A big-time show in Hagerstown

March 24, 2005|by JULIE E. GREENE

Ann Elise Sauer's patience has paid off - and not just for her.

When Sauer first saw Jean K. Gill's watercolor "Palm Sun Day" in an Alexandria, Va., art gallery, the painting "stuck" with her for a week until she went back and bought it, only to find out she wouldn't be able to take it home until the end of the show in four weeks.

Sauer, of Virginia's Mount Vernon area, had the painting of the sun casting shadows on coconuts for about five weeks when Gill called, asking if she could enter the painting in the prestigious exhibition from American Watercolor Society. If the painting was selected and chosen for the traveling show, Sauer would have to part with it for more than a year.

Maybe it was worth it.

Since the painting was chosen, winning the Mario Cooper and Dale Meyers Medal, it has gone on the tour where it appears in the Washington County Museum of Fine Arts with 39 other selections through Sunday, May 8.


The museum in City Park is the last stop on the traveling tour for the 2004 American Watercolor Society's international exhibition so Sauer could have it hung over the fireplace in her piano room by the end of May.

"I'm just impressed. It is the highlight of that room. I will explain to everyone that it's famous," said Sauer, who works in government relations for Lockheed Martin Corp.

Gill said being in the show is the highlight of her art career.

Society members chose 108 paintings for a New York exhibit from 1,577 submissions entered by members, associate members or nonmembers, said Herb Morris, director of operations for the American Watercolor Society. From those, 40 pieces were selected for the traveling show.

A small group of selected signature members of the society first narrowed the entries by voting with raised hands, Morris said. They were not permitted to speak to one another until the second round of consideration, when they argued which paintings should make the show.

The museum shows the society's traveling exhibit about once every five years, said Christine Shives, an administrative assistant at the museum. The museum is the only East Coast stop on the traveling tour.

"It's just a great variety of styles and techniques, a lot of the loose type of painting and some tight, meaning soft edges and hard edges. (They) have realism, abstract. It just kind of covers the whole spectrum of what watercolor can do," said Bob Wantz, a local watercolor artist who teaches watercolor painting at the art museum.

"It's a big-time show and I think Hagerstown is very lucky to get it," Wantz said.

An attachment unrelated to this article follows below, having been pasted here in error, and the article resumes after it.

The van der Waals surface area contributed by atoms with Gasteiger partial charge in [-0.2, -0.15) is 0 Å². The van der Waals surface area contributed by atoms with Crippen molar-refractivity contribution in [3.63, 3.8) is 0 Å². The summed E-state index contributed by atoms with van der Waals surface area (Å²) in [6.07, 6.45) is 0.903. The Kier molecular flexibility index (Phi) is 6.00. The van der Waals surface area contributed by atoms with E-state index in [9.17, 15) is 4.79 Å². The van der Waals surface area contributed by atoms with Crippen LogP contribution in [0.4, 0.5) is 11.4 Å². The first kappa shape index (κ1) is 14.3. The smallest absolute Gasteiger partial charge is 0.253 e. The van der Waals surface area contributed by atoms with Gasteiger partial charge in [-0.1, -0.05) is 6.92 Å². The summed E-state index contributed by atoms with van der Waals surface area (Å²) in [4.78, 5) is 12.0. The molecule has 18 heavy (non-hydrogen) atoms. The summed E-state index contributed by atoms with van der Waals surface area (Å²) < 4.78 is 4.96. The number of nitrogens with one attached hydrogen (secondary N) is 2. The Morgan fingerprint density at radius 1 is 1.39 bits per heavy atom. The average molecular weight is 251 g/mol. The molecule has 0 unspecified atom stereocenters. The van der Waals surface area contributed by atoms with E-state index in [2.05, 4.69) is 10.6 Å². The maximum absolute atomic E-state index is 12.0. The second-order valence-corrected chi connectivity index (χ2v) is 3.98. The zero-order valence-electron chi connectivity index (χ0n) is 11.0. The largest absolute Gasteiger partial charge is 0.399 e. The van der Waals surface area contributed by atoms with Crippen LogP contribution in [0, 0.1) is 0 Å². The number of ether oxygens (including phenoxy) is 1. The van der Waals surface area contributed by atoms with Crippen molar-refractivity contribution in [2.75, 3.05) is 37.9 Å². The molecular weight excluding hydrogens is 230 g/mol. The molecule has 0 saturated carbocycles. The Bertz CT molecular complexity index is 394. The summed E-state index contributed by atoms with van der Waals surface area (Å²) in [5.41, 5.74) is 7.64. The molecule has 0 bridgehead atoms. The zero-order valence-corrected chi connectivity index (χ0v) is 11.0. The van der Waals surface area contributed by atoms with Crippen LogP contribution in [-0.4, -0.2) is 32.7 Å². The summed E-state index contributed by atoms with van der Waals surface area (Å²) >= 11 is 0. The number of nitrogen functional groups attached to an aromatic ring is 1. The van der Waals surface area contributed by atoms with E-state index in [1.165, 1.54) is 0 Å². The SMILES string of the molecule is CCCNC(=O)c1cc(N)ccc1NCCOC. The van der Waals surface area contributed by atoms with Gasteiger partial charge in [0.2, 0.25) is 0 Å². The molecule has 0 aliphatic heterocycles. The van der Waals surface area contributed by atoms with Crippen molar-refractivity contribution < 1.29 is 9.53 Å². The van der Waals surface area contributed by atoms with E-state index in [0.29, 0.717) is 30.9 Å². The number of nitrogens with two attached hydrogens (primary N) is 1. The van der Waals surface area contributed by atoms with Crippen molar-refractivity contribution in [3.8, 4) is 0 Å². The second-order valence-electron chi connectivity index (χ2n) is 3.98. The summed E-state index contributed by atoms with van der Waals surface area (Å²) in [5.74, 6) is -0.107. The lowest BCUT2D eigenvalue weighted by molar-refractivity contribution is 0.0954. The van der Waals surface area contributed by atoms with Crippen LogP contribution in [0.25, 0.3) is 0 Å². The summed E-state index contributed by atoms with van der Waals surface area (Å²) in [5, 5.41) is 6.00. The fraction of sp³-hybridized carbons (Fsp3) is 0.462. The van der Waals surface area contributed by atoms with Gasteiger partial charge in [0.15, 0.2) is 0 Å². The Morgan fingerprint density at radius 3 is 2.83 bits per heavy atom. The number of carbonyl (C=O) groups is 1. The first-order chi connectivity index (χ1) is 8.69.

Gill, of Oak Hill, Va., used golds, magentas and violet in "Palm Sun Day" instead of the mostly greens and browns in the true scene she saw while in Acapulco, Mexico.

She described her technique as unusual. Rather than lay the paper flat on a table, she keeps it vertical so the paint can run down the surface. This allows the painting to "evolve" as she is working, she said.

"I found I enjoy the action of the water and letting that be visible to the viewer in the end," Gill said.

The result is that the left side is very abstract, while the coconuts are more representational, Gill said.

Encino, Calif., artist Ed Weiss used thicker watercolor than most people use, making his "Goose Girl" look like a photograph.

Watercolor is usually an immediate medium, but the thickness of the paint allowed Weiss to take several weeks on his painting of a South American woman carrying, on her head, a basket containing a goose.

Weiss said the painting is a culmination of images from his visits to South America and pictures from travel magazines. He actually did see someone carrying a basket containing a duck or goose, he said.

Scott Zupanc of Baraboo, Wis., created "Tethered" after pulling a photo that had sat in his stack for six years. There was something about the color quality of the photo that led him to keep it, he said.

He combined it with another photo and then the image evolved to where the central lily pad is tethered in a cattail marsh.

For Sonoma, Calif.-painter Dick Cole, timing led to "Cold Empty Bed."

Cole was visiting the family ranchhouse in southeastern Idaho and peered into what was once his wife's grandmother's room. At that moment, when the sun came in and hit the brass bed.

He sketched the image with pencil, then paint before creating the finished painting.

While the painting seems inviting with the open door and evening sunlight coming in, Cole said the summer nights get cold as the sun sets, hence the title.

"It just struck me as that," he said.

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